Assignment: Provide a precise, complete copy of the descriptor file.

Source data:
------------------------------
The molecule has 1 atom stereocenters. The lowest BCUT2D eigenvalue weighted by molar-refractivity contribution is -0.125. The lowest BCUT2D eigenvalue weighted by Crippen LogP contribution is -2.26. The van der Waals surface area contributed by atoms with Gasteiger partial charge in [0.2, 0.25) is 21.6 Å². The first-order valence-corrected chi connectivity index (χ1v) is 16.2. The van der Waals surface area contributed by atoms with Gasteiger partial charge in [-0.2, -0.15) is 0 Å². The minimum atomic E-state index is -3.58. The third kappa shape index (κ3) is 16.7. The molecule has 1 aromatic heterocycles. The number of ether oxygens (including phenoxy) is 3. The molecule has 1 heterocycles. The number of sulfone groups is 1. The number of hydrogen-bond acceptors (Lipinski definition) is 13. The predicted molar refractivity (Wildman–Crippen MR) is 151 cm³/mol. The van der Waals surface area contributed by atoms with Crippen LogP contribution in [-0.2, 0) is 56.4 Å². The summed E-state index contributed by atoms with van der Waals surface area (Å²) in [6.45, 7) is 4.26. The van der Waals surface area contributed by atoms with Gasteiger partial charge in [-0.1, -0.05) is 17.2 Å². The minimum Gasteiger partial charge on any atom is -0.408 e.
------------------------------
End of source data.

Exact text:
The molecule has 1 atom stereocenters. The lowest BCUT2D eigenvalue weighted by molar-refractivity contribution is -0.125. The lowest BCUT2D eigenvalue weighted by Crippen LogP contribution is -2.26. The van der Waals surface area contributed by atoms with Gasteiger partial charge in [0.2, 0.25) is 21.6 Å². The first-order valence-corrected chi connectivity index (χ1v) is 16.2. The van der Waals surface area contributed by atoms with Gasteiger partial charge in [-0.2, -0.15) is 0 Å². The minimum atomic E-state index is -3.58. The third kappa shape index (κ3) is 16.7. The molecule has 1 aromatic heterocycles. The number of ether oxygens (including phenoxy) is 3. The molecule has 1 heterocycles. The number of sulfone groups is 1. The number of hydrogen-bond acceptors (Lipinski definition) is 13. The predicted molar refractivity (Wildman–Crippen MR) is 151 cm³/mol. The van der Waals surface area contributed by atoms with Crippen LogP contribution in [-0.2, 0) is 56.4 Å². The summed E-state index contributed by atoms with van der Waals surface area (Å²) in [6.45, 7) is 4.26. The van der Waals surface area contributed by atoms with Gasteiger partial charge in [-0.1, -0.05) is 17.2 Å². The minimum Gasteiger partial charge on any atom is -0.408 e.